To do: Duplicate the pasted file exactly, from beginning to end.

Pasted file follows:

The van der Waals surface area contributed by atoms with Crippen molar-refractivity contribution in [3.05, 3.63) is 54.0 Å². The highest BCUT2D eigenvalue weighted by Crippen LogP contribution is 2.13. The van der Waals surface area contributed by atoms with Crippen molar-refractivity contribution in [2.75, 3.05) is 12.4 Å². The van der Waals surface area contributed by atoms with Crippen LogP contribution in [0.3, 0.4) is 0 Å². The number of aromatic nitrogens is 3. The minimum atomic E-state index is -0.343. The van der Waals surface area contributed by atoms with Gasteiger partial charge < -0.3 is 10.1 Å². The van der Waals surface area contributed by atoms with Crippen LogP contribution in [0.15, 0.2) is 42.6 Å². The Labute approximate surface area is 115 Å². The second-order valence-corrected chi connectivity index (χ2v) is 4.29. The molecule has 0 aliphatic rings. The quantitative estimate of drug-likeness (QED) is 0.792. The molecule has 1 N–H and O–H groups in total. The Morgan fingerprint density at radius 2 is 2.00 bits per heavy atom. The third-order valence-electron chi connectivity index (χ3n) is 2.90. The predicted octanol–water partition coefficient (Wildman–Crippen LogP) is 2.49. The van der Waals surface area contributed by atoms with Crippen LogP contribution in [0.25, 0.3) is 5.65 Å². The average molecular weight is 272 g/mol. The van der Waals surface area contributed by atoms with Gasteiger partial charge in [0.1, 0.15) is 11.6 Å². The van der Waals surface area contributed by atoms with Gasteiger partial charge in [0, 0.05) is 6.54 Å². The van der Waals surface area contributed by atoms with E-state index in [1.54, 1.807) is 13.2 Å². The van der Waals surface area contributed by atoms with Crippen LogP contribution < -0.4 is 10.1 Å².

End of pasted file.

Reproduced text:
The van der Waals surface area contributed by atoms with Crippen molar-refractivity contribution in [3.05, 3.63) is 54.0 Å². The highest BCUT2D eigenvalue weighted by Crippen LogP contribution is 2.13. The van der Waals surface area contributed by atoms with Crippen molar-refractivity contribution in [2.75, 3.05) is 12.4 Å². The van der Waals surface area contributed by atoms with Crippen LogP contribution in [0.3, 0.4) is 0 Å². The number of aromatic nitrogens is 3. The minimum atomic E-state index is -0.343. The van der Waals surface area contributed by atoms with Gasteiger partial charge < -0.3 is 10.1 Å². The van der Waals surface area contributed by atoms with Crippen LogP contribution in [0.15, 0.2) is 42.6 Å². The Labute approximate surface area is 115 Å². The second-order valence-corrected chi connectivity index (χ2v) is 4.29. The molecule has 0 aliphatic rings. The quantitative estimate of drug-likeness (QED) is 0.792. The molecule has 1 N–H and O–H groups in total. The Morgan fingerprint density at radius 2 is 2.00 bits per heavy atom. The third-order valence-electron chi connectivity index (χ3n) is 2.90. The predicted octanol–water partition coefficient (Wildman–Crippen LogP) is 2.49. The van der Waals surface area contributed by atoms with Crippen LogP contribution in [0.25, 0.3) is 5.65 Å². The average molecular weight is 272 g/mol. The van der Waals surface area contributed by atoms with Gasteiger partial charge in [0.1, 0.15) is 11.6 Å². The van der Waals surface area contributed by atoms with Gasteiger partial charge in [0, 0.05) is 6.54 Å². The van der Waals surface area contributed by atoms with E-state index in [1.54, 1.807) is 13.2 Å². The van der Waals surface area contributed by atoms with Crippen LogP contribution < -0.4 is 10.1 Å².